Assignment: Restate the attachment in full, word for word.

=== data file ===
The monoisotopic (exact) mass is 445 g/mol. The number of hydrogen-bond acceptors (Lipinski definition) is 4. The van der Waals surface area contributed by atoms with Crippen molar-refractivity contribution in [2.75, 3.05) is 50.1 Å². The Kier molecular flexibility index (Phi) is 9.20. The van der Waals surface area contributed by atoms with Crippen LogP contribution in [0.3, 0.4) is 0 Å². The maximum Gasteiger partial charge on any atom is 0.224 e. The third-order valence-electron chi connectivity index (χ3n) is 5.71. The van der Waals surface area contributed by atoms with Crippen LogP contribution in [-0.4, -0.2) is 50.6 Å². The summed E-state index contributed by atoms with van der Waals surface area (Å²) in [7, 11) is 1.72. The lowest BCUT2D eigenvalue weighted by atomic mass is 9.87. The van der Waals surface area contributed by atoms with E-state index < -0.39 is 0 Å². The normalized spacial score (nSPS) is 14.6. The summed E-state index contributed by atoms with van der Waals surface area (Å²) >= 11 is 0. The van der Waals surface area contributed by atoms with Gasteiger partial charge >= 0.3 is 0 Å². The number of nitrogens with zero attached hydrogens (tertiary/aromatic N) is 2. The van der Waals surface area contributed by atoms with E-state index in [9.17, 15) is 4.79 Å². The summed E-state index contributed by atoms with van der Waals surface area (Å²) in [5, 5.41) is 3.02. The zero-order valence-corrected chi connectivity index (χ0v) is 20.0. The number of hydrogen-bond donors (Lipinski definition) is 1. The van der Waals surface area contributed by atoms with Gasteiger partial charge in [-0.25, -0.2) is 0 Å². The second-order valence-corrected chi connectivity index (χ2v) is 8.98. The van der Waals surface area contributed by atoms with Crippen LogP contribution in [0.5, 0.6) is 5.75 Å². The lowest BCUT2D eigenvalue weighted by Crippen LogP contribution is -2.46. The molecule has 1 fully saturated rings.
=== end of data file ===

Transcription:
The monoisotopic (exact) mass is 445 g/mol. The number of hydrogen-bond acceptors (Lipinski definition) is 4. The van der Waals surface area contributed by atoms with Crippen molar-refractivity contribution in [2.75, 3.05) is 50.1 Å². The Kier molecular flexibility index (Phi) is 9.20. The van der Waals surface area contributed by atoms with Crippen LogP contribution in [0.3, 0.4) is 0 Å². The maximum Gasteiger partial charge on any atom is 0.224 e. The third-order valence-electron chi connectivity index (χ3n) is 5.71. The van der Waals surface area contributed by atoms with Crippen LogP contribution in [-0.4, -0.2) is 50.6 Å². The summed E-state index contributed by atoms with van der Waals surface area (Å²) in [7, 11) is 1.72. The lowest BCUT2D eigenvalue weighted by atomic mass is 9.87. The van der Waals surface area contributed by atoms with E-state index < -0.39 is 0 Å². The normalized spacial score (nSPS) is 14.6. The summed E-state index contributed by atoms with van der Waals surface area (Å²) >= 11 is 0. The van der Waals surface area contributed by atoms with Gasteiger partial charge >= 0.3 is 0 Å². The number of nitrogens with zero attached hydrogens (tertiary/aromatic N) is 2. The van der Waals surface area contributed by atoms with E-state index in [9.17, 15) is 4.79 Å². The summed E-state index contributed by atoms with van der Waals surface area (Å²) in [5, 5.41) is 3.02. The zero-order valence-corrected chi connectivity index (χ0v) is 20.0. The number of hydrogen-bond donors (Lipinski definition) is 1. The van der Waals surface area contributed by atoms with Gasteiger partial charge in [-0.25, -0.2) is 0 Å². The second-order valence-corrected chi connectivity index (χ2v) is 8.98. The van der Waals surface area contributed by atoms with Crippen LogP contribution in [0.5, 0.6) is 5.75 Å². The lowest BCUT2D eigenvalue weighted by Crippen LogP contribution is -2.46. The molecule has 1 fully saturated rings.